Current keyword-based Web search engines (e.g. Googlea) provide access to thousands of people for billions of indexed Web pages. Although the amount of irrelevant results returned due to polysemy (one word with several meanings) and synonymy (several words with one meaning) linguistic phenomena tends to be reduced (e.g. by narrowing the search using human- directed topic hierarchies as in Yahoob), still the uncontrolled publication of Web pages requires an alternative to the way Web information is authored and retrieved today. This alternative can be the technologies of the new era of the Semantic Web. The Semantic Web, currently using OWL language to describe content, is an extension and an alternative at the same time to the traditional Web. A Semantic Web Document (SWD) describes its content with semantics, i.e. domain-specific tags related to a specific conceptualization of a domain, adding meaning to the document’s (annotated) content. Ontologies play a key role to providing such description since they provide a standard way for explicit and formal conceptualizations of domains. Since traditional Web search engines cannot easily take advantage of documents’ semantics, e.g. they cannot find documents that describe similar concepts and not just similar words, semantic search engines (e.g. SWOOGLEc, OntoSearchd) and several other semantic search technologies have been proposed (e.g. Semantic Portals (Zhang et al, 2005), Semantic Wikis (Völkel et al, 2006), multi-agent P2P ontology-based semantic routing (of queries) systems (Tamma et al, 2004), and ontology mapping-based query/answering systems (Lopez et al, 2006; Kotis & Vouros, 2006, Bouquet et al, 2004). Within these technologies, queries can be placed as formally described (or annotated) content, and a semantic matching algorithm can provide the exact matching with SWDs that their semantics match the semantics of the query. Although the Semantic Web technology contributes much in the retrieval of Web information, there are some open issues to be tackled. First of all, unstructured (traditional Web) documents must be semantically annotated with domain-specific tags (ontology-based annotation) in order to be utilized by semantic search technologies. This is not an easy task, and requires specific domain ontologies to be developed that will provide such semantics (tags). A fully automatic annotation process is still an open issue. On the other hand, SWDs can be semantically retrieved only by formal queries. The construction of a formal query is also a difficult and time-consuming task since a formal language must be learned. Techniques towards automating the transformation of a natural language query to a formal (structured) one are currently investigated. Nevertheless, more sophisticated technologies such as the mapping of several schemes to a formal query constructed in the form of an ontology must be investigated. The technology is proposed for retrieving heterogeneous and distributed SWDs, since their structure cannot be known a priory (in open environments like the Semantic Web). This article aims to provide an insight on current technologies used in Semantic Web search, focusing on two issues: a) the automatic construction of a formal query (query ontology) and b) the querying of a collection of knowledge sources whose structure is not known a priory (distributed and semantically heterogeneous documents).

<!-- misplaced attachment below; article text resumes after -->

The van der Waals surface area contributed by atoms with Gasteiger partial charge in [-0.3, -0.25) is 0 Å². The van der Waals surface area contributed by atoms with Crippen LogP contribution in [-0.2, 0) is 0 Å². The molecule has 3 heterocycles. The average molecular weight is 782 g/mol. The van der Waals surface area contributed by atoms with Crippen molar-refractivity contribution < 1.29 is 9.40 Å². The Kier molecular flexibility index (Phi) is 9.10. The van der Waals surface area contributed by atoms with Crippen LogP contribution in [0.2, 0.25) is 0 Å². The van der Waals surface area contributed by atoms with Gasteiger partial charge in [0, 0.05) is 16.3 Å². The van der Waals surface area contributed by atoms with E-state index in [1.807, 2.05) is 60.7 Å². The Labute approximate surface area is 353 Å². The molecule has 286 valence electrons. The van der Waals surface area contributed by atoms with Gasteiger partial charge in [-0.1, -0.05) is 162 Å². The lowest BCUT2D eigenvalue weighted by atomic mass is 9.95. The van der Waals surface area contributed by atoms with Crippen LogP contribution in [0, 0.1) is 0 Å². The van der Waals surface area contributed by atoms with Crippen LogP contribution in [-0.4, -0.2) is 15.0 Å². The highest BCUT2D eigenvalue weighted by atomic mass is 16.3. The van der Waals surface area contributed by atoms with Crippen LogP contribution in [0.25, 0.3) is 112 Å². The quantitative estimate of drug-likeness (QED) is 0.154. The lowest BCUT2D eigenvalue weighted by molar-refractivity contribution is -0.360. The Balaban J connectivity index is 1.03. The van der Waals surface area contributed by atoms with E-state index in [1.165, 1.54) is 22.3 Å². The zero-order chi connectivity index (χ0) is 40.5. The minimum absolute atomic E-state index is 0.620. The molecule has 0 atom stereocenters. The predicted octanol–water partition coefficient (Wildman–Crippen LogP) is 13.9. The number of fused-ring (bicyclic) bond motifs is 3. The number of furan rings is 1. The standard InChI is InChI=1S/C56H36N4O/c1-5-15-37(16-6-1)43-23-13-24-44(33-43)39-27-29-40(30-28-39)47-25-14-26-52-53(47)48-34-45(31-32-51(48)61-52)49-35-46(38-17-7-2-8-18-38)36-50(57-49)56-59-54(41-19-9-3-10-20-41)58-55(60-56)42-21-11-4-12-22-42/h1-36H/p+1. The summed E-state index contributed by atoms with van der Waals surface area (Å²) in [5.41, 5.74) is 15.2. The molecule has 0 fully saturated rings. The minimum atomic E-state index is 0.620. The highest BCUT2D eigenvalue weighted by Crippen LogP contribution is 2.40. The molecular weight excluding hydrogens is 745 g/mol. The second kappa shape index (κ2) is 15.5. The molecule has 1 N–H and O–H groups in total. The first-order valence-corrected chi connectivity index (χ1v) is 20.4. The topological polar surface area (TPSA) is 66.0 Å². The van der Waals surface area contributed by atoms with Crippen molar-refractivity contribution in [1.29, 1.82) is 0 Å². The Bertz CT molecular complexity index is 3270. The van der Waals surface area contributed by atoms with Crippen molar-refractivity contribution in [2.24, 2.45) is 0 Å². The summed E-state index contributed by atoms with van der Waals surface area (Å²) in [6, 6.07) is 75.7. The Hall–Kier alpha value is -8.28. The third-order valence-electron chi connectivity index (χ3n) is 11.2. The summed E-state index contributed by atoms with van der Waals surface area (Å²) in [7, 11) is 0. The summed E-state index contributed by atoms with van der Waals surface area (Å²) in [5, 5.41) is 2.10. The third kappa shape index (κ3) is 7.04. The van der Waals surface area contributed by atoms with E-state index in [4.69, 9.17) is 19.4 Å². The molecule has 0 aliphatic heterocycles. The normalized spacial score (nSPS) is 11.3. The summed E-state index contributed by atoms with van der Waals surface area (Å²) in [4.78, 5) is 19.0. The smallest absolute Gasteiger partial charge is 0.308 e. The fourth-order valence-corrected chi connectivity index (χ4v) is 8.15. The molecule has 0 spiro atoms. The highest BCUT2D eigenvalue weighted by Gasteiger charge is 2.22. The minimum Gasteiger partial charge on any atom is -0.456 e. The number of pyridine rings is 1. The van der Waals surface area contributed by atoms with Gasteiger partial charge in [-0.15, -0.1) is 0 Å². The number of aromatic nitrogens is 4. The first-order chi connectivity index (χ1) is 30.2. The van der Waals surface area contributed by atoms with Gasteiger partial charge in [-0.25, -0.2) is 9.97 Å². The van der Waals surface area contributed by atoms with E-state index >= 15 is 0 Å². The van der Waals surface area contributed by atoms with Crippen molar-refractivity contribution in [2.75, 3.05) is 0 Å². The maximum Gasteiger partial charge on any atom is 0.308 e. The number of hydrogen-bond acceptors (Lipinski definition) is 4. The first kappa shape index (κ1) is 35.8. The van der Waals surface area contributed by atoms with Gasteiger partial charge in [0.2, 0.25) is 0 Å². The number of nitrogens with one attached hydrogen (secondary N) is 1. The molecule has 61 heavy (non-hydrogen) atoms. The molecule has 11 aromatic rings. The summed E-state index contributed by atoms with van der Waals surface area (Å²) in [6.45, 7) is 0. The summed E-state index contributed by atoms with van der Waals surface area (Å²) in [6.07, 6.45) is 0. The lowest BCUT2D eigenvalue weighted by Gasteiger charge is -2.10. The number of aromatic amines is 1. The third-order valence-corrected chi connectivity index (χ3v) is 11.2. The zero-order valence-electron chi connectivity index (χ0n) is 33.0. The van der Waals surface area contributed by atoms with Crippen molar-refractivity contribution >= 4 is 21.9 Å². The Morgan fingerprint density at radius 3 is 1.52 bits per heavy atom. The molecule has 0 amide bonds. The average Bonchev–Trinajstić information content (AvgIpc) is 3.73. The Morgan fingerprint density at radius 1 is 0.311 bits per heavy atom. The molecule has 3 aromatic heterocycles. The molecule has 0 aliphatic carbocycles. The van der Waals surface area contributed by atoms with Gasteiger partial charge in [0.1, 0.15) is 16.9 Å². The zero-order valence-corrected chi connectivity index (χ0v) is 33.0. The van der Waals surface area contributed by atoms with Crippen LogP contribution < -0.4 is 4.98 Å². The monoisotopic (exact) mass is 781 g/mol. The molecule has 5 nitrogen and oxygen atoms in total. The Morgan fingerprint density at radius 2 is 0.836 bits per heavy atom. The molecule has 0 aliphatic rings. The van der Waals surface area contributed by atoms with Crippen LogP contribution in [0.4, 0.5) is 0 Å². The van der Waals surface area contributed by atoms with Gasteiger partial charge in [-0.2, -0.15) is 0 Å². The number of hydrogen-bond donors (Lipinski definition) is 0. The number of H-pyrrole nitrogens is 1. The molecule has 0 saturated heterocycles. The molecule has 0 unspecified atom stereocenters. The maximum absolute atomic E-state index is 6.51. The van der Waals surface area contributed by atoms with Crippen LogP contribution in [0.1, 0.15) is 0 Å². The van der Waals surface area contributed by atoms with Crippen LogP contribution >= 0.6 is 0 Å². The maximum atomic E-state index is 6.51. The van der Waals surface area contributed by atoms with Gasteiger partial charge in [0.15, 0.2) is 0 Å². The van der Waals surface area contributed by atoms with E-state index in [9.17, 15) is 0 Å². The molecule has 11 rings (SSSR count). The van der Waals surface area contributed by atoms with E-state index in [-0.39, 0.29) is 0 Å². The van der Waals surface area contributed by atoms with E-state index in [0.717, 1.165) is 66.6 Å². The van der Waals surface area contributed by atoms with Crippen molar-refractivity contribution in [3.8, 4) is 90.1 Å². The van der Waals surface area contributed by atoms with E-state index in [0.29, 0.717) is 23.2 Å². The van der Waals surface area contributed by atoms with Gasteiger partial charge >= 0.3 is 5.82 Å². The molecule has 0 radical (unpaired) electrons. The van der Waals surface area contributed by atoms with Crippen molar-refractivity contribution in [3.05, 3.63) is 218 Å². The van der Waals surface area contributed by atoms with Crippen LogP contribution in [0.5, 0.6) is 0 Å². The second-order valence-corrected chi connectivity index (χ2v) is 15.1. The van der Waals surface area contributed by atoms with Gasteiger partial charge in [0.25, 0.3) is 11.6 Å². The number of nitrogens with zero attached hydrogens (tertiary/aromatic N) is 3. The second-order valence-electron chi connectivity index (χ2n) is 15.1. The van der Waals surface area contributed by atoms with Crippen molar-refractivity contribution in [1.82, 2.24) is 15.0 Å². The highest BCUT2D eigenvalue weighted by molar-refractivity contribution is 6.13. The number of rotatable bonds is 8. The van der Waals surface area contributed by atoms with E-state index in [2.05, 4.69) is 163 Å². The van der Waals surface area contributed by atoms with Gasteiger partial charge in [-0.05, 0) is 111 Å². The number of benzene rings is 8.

A keyword-based Web search mainly concerns search techniques that are based on string (lexical) matching of the query terms to the terms contained in Web documents. Traditionally, keyword-based search is used for unstructured Web documents’ (text with no semantics attached) retrieval, where retrieval is obtained when query terms are matched to terms found in documents. Several techniques for keyword-based Web search have been introduced (Alesso, 2004), with the most popular being the simple Boolean search, i.e. combination of keywords based on Boolean operators AND, OR, NOT. Other techniques include